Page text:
Applied Materials aims to improve chip production for electric vehicles

Applied is the world’s largest manufacturer of equipment for making semiconductors. The machines, announced Wednesday, are designed to have chips made from a material called silicon carbide.




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Applied working on machines to make silicon carbide chips, more efficient for EVs

Applied Materials on Wednesday released two new tools aimed at improving the efficiency of manufacturing a new class of chips for electric vehicles. Applied is the world’s largest manufacturer of equipment for making semiconductors. The machines, announced Wednesday, are designed to have chips made from a material called silicon carbide. Such chips are gaining traction in electric vehicles made by Tesla Inc. because they are more efficient and lighter than standard silicon chips for transmitting power from car batteries to motors, thereby improving range. Companies such as Cree Inc. and On Semiconductor Corp. are investing in making chips.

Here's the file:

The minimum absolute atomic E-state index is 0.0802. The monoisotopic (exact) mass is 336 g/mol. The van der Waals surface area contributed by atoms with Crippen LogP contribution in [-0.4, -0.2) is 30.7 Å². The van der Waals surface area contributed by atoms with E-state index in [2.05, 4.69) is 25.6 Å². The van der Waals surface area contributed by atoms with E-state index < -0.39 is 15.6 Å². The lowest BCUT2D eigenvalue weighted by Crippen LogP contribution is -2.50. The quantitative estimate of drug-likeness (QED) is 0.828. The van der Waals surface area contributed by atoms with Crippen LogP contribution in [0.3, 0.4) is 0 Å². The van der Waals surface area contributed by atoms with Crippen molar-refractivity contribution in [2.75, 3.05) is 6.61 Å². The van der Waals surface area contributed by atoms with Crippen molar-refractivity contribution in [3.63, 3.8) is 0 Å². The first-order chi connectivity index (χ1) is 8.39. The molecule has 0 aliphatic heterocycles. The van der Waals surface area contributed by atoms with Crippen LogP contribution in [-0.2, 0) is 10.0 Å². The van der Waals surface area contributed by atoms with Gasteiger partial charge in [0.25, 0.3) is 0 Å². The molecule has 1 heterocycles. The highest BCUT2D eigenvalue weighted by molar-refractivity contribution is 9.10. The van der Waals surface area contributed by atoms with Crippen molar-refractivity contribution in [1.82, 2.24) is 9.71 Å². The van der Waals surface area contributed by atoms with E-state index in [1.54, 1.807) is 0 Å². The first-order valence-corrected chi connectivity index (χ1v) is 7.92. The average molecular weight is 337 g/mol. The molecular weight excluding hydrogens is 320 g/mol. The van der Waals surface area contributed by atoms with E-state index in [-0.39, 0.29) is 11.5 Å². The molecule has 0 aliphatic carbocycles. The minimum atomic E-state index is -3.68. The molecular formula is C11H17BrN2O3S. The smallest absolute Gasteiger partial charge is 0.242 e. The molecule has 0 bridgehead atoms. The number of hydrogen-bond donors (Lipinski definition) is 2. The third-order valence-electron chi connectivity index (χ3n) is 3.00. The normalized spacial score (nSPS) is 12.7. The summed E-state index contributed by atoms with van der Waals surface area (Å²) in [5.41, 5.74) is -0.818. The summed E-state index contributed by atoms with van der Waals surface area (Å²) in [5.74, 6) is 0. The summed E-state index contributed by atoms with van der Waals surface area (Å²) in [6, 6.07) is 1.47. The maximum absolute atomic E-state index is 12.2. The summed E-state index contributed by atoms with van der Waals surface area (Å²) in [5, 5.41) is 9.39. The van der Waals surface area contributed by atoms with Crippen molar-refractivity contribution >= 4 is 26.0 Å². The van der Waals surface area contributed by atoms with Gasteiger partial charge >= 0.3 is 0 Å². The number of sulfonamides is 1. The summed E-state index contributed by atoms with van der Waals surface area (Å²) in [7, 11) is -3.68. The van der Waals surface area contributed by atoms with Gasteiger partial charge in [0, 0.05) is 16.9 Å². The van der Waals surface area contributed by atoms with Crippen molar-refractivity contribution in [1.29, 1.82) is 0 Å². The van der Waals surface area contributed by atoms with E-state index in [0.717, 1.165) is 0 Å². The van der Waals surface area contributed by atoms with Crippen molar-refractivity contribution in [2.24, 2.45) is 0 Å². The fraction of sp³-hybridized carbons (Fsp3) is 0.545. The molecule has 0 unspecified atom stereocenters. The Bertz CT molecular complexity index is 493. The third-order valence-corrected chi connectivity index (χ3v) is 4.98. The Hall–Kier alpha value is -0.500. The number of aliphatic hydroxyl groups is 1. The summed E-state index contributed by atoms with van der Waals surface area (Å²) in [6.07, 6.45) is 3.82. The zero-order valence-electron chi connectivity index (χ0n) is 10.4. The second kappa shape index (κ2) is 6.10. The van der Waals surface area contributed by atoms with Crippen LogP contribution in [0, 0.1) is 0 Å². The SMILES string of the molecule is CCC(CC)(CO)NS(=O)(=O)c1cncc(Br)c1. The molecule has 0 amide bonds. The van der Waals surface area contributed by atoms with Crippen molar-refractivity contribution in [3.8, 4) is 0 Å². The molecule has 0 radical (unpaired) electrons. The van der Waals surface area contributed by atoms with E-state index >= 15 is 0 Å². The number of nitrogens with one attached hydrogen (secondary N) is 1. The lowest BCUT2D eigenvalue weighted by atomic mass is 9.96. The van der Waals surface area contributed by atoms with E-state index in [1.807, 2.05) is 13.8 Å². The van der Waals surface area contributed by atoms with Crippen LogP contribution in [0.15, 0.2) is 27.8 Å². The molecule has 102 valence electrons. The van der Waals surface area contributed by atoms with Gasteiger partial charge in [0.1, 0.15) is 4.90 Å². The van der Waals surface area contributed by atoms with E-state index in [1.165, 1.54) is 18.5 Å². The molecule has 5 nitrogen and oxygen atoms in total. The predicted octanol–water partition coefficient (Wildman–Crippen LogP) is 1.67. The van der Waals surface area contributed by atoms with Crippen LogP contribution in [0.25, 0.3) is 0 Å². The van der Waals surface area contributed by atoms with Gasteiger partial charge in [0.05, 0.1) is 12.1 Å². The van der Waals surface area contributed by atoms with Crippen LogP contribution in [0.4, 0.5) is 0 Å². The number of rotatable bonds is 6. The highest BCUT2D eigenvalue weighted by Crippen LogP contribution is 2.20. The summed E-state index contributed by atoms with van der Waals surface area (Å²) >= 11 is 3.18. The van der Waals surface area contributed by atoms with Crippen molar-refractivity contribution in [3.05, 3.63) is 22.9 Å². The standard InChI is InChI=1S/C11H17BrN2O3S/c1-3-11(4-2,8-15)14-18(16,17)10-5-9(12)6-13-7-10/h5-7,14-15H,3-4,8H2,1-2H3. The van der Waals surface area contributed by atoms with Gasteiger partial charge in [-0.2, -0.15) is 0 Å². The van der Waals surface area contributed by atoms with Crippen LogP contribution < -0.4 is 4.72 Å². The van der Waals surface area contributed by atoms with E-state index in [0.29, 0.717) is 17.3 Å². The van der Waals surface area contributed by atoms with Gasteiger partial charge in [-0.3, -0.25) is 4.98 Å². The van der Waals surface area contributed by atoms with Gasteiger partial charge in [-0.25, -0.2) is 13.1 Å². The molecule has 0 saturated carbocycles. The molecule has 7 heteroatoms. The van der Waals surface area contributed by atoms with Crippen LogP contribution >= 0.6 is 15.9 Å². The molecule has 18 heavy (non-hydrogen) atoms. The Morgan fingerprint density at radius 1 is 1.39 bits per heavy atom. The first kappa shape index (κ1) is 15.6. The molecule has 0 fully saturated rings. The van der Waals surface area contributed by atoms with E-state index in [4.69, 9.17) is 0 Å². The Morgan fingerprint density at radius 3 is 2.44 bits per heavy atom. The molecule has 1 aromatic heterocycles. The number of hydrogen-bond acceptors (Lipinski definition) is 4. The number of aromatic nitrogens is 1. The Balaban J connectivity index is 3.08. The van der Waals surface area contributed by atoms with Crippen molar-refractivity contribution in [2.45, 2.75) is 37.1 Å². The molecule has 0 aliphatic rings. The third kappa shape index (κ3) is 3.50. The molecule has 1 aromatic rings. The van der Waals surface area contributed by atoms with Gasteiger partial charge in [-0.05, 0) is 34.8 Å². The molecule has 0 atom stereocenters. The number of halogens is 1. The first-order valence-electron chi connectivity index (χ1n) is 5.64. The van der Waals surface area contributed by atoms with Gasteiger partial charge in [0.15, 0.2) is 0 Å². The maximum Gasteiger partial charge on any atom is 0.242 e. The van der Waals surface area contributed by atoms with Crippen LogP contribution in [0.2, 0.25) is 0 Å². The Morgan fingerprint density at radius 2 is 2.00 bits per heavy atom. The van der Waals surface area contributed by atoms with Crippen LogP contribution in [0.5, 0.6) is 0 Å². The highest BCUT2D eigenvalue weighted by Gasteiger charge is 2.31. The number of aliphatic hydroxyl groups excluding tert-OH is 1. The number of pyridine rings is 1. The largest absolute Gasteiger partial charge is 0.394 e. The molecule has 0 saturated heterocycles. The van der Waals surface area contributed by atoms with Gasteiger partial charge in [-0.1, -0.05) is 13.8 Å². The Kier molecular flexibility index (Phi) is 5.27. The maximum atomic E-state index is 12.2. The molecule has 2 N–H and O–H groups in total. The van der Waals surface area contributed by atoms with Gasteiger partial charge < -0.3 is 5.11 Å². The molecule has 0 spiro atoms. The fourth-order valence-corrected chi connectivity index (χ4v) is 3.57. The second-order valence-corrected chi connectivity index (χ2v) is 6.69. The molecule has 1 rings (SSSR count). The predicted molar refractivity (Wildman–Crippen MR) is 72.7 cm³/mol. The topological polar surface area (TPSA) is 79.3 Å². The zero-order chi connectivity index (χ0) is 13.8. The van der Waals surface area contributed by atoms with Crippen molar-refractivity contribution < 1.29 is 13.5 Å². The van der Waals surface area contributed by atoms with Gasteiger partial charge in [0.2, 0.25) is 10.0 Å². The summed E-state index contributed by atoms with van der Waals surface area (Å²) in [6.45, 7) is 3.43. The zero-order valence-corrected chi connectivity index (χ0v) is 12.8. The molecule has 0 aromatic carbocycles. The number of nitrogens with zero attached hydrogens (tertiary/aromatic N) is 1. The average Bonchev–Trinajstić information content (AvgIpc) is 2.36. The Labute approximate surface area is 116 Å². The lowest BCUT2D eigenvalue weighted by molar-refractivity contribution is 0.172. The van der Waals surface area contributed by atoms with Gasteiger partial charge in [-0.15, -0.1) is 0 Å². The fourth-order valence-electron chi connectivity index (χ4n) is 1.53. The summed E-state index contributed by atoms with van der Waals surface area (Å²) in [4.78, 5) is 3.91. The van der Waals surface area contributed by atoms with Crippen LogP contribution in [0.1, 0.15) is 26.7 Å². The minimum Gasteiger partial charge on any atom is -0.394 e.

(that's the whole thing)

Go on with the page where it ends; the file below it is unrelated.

Silicon carbide chips are difficult to manufacture because the material is very hard. They are bulk-manufactured on discs called “wafers” which are then cut into individual chips. But first the wafers must be completely lubricated, or the resulting chips will have defects.

Because silicon carbide is so hard, chipmakers can only polish relatively small wafers that are 150 millimeters (5.91 in) wide without obtaining defects anywhere on the surface.

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Silicon carbide chips are difficult to manufacture because the material is very hard

Applied on Wednesday said its new tool will help chipmakers polish wafers 200 millimeters (7.87 inches) wide. Small increases in wafer size can double the number of chips each can hold, helping to increase production and bring down prices.

Sundar Ramamurthy, group vice president and general manager of Applied Group, an Applied Group working to advance the chipmaking technology, said, “To bring this to high volume manufacturing, you need the entire wafer surface to be uniform, so that you can approximate the difference in the wafer. get the output.” Automotive chips, sensors and other equipment.

The other device announced Wednesday helps introduce small amounts of chemical impurities to wafers, an important step in improving electrical conductivity for all semiconductors. The process with silicon carbide is difficult due to the brittleness of the material.

The companies said Cree plans to use some of Applied’s new tools.

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